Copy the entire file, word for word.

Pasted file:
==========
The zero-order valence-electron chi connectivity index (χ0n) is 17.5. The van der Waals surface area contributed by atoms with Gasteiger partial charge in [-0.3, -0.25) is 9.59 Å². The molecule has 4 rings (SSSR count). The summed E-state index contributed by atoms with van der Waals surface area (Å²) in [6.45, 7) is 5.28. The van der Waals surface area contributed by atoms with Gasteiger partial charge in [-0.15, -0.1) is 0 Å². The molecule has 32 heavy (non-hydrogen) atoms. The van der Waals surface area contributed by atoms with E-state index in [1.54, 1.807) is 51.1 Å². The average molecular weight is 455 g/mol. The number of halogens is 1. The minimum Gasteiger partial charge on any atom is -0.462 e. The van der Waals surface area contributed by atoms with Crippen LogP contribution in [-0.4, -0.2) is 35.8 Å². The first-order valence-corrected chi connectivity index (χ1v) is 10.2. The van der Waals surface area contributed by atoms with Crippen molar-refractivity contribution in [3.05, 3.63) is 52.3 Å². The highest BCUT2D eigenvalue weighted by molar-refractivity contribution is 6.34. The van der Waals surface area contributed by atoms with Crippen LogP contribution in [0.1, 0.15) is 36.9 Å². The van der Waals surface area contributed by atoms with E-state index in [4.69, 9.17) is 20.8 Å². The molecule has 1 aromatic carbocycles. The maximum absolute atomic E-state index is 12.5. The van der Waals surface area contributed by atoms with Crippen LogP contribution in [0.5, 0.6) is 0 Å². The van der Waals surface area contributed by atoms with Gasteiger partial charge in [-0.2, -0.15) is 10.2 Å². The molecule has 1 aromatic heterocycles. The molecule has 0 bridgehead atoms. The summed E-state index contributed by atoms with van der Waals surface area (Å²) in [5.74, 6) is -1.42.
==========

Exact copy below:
The zero-order valence-electron chi connectivity index (χ0n) is 17.5. The van der Waals surface area contributed by atoms with Gasteiger partial charge in [-0.3, -0.25) is 9.59 Å². The molecule has 4 rings (SSSR count). The summed E-state index contributed by atoms with van der Waals surface area (Å²) in [6.45, 7) is 5.28. The van der Waals surface area contributed by atoms with Gasteiger partial charge in [-0.15, -0.1) is 0 Å². The molecule has 32 heavy (non-hydrogen) atoms. The van der Waals surface area contributed by atoms with E-state index in [1.54, 1.807) is 51.1 Å². The average molecular weight is 455 g/mol. The number of halogens is 1. The minimum Gasteiger partial charge on any atom is -0.462 e. The van der Waals surface area contributed by atoms with Crippen LogP contribution in [-0.4, -0.2) is 35.8 Å². The first-order valence-corrected chi connectivity index (χ1v) is 10.2. The van der Waals surface area contributed by atoms with Crippen molar-refractivity contribution in [3.05, 3.63) is 52.3 Å². The highest BCUT2D eigenvalue weighted by molar-refractivity contribution is 6.34. The van der Waals surface area contributed by atoms with Crippen LogP contribution in [0.1, 0.15) is 36.9 Å². The van der Waals surface area contributed by atoms with E-state index in [4.69, 9.17) is 20.8 Å². The molecule has 1 aromatic carbocycles. The maximum absolute atomic E-state index is 12.5. The van der Waals surface area contributed by atoms with Crippen LogP contribution in [0.5, 0.6) is 0 Å². The van der Waals surface area contributed by atoms with Gasteiger partial charge in [-0.2, -0.15) is 10.2 Å². The molecule has 1 aromatic heterocycles. The molecule has 0 bridgehead atoms. The summed E-state index contributed by atoms with van der Waals surface area (Å²) in [5.74, 6) is -1.42.